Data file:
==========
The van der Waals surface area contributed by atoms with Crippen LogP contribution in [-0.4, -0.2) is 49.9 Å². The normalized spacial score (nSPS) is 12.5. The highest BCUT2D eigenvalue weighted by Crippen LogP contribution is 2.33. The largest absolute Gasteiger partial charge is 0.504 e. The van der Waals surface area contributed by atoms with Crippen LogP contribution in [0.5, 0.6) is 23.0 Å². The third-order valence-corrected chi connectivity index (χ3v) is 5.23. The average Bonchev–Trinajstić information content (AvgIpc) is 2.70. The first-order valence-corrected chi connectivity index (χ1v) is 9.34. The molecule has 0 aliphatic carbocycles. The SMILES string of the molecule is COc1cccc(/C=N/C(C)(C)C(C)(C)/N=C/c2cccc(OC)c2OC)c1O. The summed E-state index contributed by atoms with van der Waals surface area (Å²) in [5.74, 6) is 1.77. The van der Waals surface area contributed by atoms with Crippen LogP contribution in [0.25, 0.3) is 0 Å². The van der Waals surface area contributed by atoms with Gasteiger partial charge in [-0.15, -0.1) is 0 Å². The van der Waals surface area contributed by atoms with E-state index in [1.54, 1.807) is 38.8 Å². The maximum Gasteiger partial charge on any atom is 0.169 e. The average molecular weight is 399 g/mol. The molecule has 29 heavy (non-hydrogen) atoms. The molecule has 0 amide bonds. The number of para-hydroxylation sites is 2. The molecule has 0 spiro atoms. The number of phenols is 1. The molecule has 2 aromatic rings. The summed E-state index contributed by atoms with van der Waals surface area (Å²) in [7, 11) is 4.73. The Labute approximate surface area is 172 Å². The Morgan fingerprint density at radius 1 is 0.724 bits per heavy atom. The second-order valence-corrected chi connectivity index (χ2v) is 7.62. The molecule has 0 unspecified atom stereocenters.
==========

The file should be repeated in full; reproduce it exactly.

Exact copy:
The van der Waals surface area contributed by atoms with Crippen LogP contribution in [-0.4, -0.2) is 49.9 Å². The normalized spacial score (nSPS) is 12.5. The highest BCUT2D eigenvalue weighted by Crippen LogP contribution is 2.33. The largest absolute Gasteiger partial charge is 0.504 e. The van der Waals surface area contributed by atoms with Crippen LogP contribution in [0.5, 0.6) is 23.0 Å². The third-order valence-corrected chi connectivity index (χ3v) is 5.23. The average Bonchev–Trinajstić information content (AvgIpc) is 2.70. The first-order valence-corrected chi connectivity index (χ1v) is 9.34. The molecule has 0 aliphatic carbocycles. The SMILES string of the molecule is COc1cccc(/C=N/C(C)(C)C(C)(C)/N=C/c2cccc(OC)c2OC)c1O. The summed E-state index contributed by atoms with van der Waals surface area (Å²) in [5.74, 6) is 1.77. The van der Waals surface area contributed by atoms with Crippen LogP contribution in [0.25, 0.3) is 0 Å². The van der Waals surface area contributed by atoms with Gasteiger partial charge in [-0.15, -0.1) is 0 Å². The van der Waals surface area contributed by atoms with E-state index in [1.54, 1.807) is 38.8 Å². The maximum Gasteiger partial charge on any atom is 0.169 e. The average molecular weight is 399 g/mol. The molecule has 29 heavy (non-hydrogen) atoms. The molecule has 0 amide bonds. The number of para-hydroxylation sites is 2. The molecule has 0 spiro atoms. The number of phenols is 1. The molecule has 2 aromatic rings. The summed E-state index contributed by atoms with van der Waals surface area (Å²) in [7, 11) is 4.73. The Labute approximate surface area is 172 Å². The Morgan fingerprint density at radius 1 is 0.724 bits per heavy atom. The second-order valence-corrected chi connectivity index (χ2v) is 7.62. The molecule has 0 unspecified atom stereocenters.